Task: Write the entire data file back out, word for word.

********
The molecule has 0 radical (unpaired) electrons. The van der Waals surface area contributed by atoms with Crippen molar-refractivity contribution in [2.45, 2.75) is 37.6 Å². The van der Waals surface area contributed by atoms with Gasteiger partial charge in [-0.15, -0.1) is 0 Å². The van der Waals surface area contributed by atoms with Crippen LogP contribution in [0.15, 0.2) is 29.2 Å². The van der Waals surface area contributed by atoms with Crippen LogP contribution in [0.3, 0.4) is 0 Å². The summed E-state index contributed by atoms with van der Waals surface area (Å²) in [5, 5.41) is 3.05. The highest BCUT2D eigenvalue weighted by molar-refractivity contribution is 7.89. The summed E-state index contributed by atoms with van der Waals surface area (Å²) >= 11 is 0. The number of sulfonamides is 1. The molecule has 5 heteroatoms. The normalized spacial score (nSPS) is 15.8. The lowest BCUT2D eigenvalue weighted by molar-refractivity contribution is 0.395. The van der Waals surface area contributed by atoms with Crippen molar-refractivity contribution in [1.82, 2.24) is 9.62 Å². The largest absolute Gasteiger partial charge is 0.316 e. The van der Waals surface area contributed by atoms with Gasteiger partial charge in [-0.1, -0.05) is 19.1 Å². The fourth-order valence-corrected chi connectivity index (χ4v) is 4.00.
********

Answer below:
The molecule has 0 radical (unpaired) electrons. The van der Waals surface area contributed by atoms with Crippen molar-refractivity contribution in [2.45, 2.75) is 37.6 Å². The van der Waals surface area contributed by atoms with Gasteiger partial charge in [-0.15, -0.1) is 0 Å². The van der Waals surface area contributed by atoms with Crippen LogP contribution in [0.15, 0.2) is 29.2 Å². The van der Waals surface area contributed by atoms with Crippen LogP contribution in [0.3, 0.4) is 0 Å². The summed E-state index contributed by atoms with van der Waals surface area (Å²) in [5, 5.41) is 3.05. The highest BCUT2D eigenvalue weighted by molar-refractivity contribution is 7.89. The summed E-state index contributed by atoms with van der Waals surface area (Å²) >= 11 is 0. The number of sulfonamides is 1. The molecule has 5 heteroatoms. The normalized spacial score (nSPS) is 15.8. The lowest BCUT2D eigenvalue weighted by molar-refractivity contribution is 0.395. The van der Waals surface area contributed by atoms with Crippen molar-refractivity contribution in [1.82, 2.24) is 9.62 Å². The largest absolute Gasteiger partial charge is 0.316 e. The van der Waals surface area contributed by atoms with Gasteiger partial charge in [-0.1, -0.05) is 19.1 Å². The fourth-order valence-corrected chi connectivity index (χ4v) is 4.00.